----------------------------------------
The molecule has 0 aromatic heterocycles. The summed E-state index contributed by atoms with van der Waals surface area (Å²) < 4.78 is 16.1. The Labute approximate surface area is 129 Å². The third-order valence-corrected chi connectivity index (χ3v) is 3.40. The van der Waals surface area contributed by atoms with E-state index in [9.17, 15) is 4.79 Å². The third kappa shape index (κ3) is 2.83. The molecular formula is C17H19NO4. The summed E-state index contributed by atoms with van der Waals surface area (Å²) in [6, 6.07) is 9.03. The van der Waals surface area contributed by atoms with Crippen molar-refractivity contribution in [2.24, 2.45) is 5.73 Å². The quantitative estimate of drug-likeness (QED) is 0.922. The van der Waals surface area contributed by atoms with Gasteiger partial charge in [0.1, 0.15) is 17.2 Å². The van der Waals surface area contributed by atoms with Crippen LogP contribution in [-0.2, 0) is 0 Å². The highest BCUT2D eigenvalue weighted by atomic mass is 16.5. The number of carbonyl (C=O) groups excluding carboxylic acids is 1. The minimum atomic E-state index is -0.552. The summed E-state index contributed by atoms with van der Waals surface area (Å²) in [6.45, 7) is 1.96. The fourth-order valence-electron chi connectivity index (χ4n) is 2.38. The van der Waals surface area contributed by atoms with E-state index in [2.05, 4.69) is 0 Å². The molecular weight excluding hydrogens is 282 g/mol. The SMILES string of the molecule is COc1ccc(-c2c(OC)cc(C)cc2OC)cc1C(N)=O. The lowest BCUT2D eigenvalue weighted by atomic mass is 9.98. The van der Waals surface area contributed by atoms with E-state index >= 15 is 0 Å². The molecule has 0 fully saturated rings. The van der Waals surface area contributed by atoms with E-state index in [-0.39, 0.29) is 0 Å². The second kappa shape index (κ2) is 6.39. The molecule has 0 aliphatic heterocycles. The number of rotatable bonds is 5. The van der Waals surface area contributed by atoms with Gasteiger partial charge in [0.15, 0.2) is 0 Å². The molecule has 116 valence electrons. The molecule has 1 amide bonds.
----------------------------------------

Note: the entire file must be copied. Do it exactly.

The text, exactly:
The molecule has 0 aromatic heterocycles. The summed E-state index contributed by atoms with van der Waals surface area (Å²) < 4.78 is 16.1. The Labute approximate surface area is 129 Å². The third-order valence-corrected chi connectivity index (χ3v) is 3.40. The van der Waals surface area contributed by atoms with E-state index in [9.17, 15) is 4.79 Å². The third kappa shape index (κ3) is 2.83. The molecular formula is C17H19NO4. The summed E-state index contributed by atoms with van der Waals surface area (Å²) in [6, 6.07) is 9.03. The van der Waals surface area contributed by atoms with Crippen molar-refractivity contribution in [2.24, 2.45) is 5.73 Å². The quantitative estimate of drug-likeness (QED) is 0.922. The van der Waals surface area contributed by atoms with Gasteiger partial charge in [0.1, 0.15) is 17.2 Å². The van der Waals surface area contributed by atoms with Crippen LogP contribution in [-0.2, 0) is 0 Å². The highest BCUT2D eigenvalue weighted by atomic mass is 16.5. The number of carbonyl (C=O) groups excluding carboxylic acids is 1. The minimum atomic E-state index is -0.552. The summed E-state index contributed by atoms with van der Waals surface area (Å²) in [6.45, 7) is 1.96. The fourth-order valence-electron chi connectivity index (χ4n) is 2.38. The van der Waals surface area contributed by atoms with E-state index in [2.05, 4.69) is 0 Å². The molecular weight excluding hydrogens is 282 g/mol. The SMILES string of the molecule is COc1ccc(-c2c(OC)cc(C)cc2OC)cc1C(N)=O. The lowest BCUT2D eigenvalue weighted by atomic mass is 9.98. The van der Waals surface area contributed by atoms with E-state index >= 15 is 0 Å². The molecule has 0 fully saturated rings. The van der Waals surface area contributed by atoms with E-state index in [-0.39, 0.29) is 0 Å². The second kappa shape index (κ2) is 6.39. The molecule has 0 aliphatic heterocycles. The number of rotatable bonds is 5. The van der Waals surface area contributed by atoms with Gasteiger partial charge in [0.15, 0.2) is 0 Å². The molecule has 116 valence electrons. The molecule has 1 amide bonds.